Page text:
The venom of a platypus is not lethal     By Jay Ward

Runner-up        By Rose Salina           Modern Dance  By David Van-Cauter

Vase      By Yuko Minamikawa Adams    Syria: the 47     By Nicola Jackson

Jazz club: Tubby Hayes    By Dick Jones

 

 

John Clare, The Trespasser: A Graph Review

John Clare, The Trespasser.  

By John Goodridge and R K R  Thornton

A Graph Review:  high marks to 70s

 

 

Published by Five Leaves Publications.      2016.      Paper £6.99

10 pages of notes and 3 on further reading in print and web

Originally an extended essay in ‘ john Clare in context ‘,  Cambridge 1994.   For this current paperback the typescript was extensively revised, corrected and additions of new material. Also with new and updated references, recent and primary included.

Both authors are Vice-Presidents of the John Clare Society, Professors of English and have been authors and academics in literature and poetry, especially of working/labouring-class with particular interest in Clare. (among several others).

A slim volume of 90 pages of which 74 are text.

You may have read one or more of the now several biographies on Clare, perhaps an academic work such as ….. Clare’s Place in Poetry by Mina Gorji (2009).  (Reviewed on this website).  Or the growing number of texts and collections on specific areas of Clare’s life and poetry.   You will certainly be reading his poetry.  Nonetheless, this little book sums up John Clare’s personality and passions.   He placed himself as an ‘outsider’ and many small pointers throughout the text give glimpses to the make-up of Clare: from a Scottish grandfather who abandoned Clare’s pregnant grandmother to his ‘loneliness’ as a scholar in the village and much leading on from these. Other aspects may be brushed upon in this book but here the authors have hit upon Clare’s core strengths of belief that of ‘every man’s need of liberty’ and Enclosure’ was one large corrosive part of his world.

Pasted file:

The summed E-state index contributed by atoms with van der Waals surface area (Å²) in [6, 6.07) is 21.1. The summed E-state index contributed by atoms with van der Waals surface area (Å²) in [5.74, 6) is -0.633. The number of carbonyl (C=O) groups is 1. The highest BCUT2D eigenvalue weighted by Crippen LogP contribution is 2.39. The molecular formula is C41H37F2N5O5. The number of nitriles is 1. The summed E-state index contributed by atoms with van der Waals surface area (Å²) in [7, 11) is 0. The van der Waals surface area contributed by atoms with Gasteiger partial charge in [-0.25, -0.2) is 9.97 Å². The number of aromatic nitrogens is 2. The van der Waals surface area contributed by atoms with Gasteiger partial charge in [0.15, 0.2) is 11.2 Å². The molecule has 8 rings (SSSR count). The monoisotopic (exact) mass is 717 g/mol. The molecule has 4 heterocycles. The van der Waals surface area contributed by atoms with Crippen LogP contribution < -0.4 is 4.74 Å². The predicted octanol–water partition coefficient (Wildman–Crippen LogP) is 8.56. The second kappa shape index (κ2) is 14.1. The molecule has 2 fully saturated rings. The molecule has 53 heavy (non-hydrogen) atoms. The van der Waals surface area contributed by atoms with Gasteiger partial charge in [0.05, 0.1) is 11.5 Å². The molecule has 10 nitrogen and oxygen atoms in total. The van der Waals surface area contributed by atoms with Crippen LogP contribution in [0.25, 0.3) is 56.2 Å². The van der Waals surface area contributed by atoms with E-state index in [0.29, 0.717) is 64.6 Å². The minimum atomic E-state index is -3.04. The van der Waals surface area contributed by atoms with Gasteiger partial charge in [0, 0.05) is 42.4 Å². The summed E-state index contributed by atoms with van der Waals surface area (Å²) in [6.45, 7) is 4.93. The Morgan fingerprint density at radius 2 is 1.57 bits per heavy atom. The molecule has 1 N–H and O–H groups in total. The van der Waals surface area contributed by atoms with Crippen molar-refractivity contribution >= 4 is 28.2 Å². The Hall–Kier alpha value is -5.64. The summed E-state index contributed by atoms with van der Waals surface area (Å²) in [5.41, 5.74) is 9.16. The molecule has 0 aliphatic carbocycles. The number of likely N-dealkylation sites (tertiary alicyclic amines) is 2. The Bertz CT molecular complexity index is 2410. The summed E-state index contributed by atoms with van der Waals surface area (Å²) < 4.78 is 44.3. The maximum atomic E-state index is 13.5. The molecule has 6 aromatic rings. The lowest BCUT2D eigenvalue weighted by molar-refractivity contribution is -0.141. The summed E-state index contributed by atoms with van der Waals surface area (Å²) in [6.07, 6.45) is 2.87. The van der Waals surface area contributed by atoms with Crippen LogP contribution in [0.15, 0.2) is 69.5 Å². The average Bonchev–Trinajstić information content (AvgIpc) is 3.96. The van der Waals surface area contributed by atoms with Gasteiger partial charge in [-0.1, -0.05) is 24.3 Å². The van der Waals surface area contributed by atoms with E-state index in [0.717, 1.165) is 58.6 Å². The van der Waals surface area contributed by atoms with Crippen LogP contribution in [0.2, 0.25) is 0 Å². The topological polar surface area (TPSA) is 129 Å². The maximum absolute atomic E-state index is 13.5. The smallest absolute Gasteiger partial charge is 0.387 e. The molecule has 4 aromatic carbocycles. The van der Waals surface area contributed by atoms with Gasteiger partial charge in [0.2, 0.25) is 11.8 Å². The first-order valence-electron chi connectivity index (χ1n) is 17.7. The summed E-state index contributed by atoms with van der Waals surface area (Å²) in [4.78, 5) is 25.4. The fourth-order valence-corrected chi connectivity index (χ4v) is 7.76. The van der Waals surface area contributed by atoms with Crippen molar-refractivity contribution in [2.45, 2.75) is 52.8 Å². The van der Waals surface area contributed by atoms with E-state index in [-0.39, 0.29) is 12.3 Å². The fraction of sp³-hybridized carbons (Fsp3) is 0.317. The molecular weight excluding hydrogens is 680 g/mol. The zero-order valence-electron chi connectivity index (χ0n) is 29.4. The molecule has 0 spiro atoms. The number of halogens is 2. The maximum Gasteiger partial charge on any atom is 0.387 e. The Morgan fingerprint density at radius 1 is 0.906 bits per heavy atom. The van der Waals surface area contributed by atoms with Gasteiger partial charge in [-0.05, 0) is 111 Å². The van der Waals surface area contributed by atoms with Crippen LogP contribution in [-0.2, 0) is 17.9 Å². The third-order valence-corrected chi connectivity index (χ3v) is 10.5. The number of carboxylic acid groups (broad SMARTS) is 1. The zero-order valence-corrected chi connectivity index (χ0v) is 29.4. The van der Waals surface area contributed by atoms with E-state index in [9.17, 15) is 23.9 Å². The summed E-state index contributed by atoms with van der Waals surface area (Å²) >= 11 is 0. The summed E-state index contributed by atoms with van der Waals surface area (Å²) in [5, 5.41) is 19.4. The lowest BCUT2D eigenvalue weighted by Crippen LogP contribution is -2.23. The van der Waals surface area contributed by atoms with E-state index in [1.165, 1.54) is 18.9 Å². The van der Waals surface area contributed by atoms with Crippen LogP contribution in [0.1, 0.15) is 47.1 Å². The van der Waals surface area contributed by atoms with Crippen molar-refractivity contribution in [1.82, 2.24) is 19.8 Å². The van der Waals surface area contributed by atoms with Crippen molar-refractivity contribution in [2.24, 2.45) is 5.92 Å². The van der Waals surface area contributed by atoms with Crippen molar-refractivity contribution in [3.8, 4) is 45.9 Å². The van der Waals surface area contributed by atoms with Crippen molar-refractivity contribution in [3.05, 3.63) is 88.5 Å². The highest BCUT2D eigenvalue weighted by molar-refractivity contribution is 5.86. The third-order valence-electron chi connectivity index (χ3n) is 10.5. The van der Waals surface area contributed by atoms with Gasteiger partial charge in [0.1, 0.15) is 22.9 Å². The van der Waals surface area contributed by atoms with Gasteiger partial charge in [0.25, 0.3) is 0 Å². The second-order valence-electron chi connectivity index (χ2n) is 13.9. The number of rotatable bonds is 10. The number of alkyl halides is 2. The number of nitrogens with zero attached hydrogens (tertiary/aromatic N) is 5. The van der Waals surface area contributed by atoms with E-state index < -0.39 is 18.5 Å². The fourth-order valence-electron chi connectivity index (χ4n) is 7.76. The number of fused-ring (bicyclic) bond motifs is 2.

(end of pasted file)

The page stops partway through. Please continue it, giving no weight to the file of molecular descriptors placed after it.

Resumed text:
He may have been shy, awkward and diffident in the presence of those in authority though his pride may also have held him back at times. His writings showed strength of belief and a confidence in himself as a poet.  The awareness of the life of poverty he came from made him desperate to support his family but equally to refine his art and be published, ideally to provide some income to ease his family’s struggles.  A path that was too hard eventually as his health had always been problematic.  A life of hard physical work, often periods of poor or no food, hectic times of too much drink, a growing family and the costs of sudden fame followed by its slow dissipation were too much for him.  His first period in a private Essex asylum, a momentous walk home and a brief time with his family still produced much fine poetry, briefly home in Northborough and the many years lodged in Northampton Asylum produced much more.

Throughout his life he was a naturalist, an observer of all things and wrote about his local community whether from  minutely detailed wildlife, most widely known today, to village life, including satire with scorching caricatures especially in ‘The Parish’.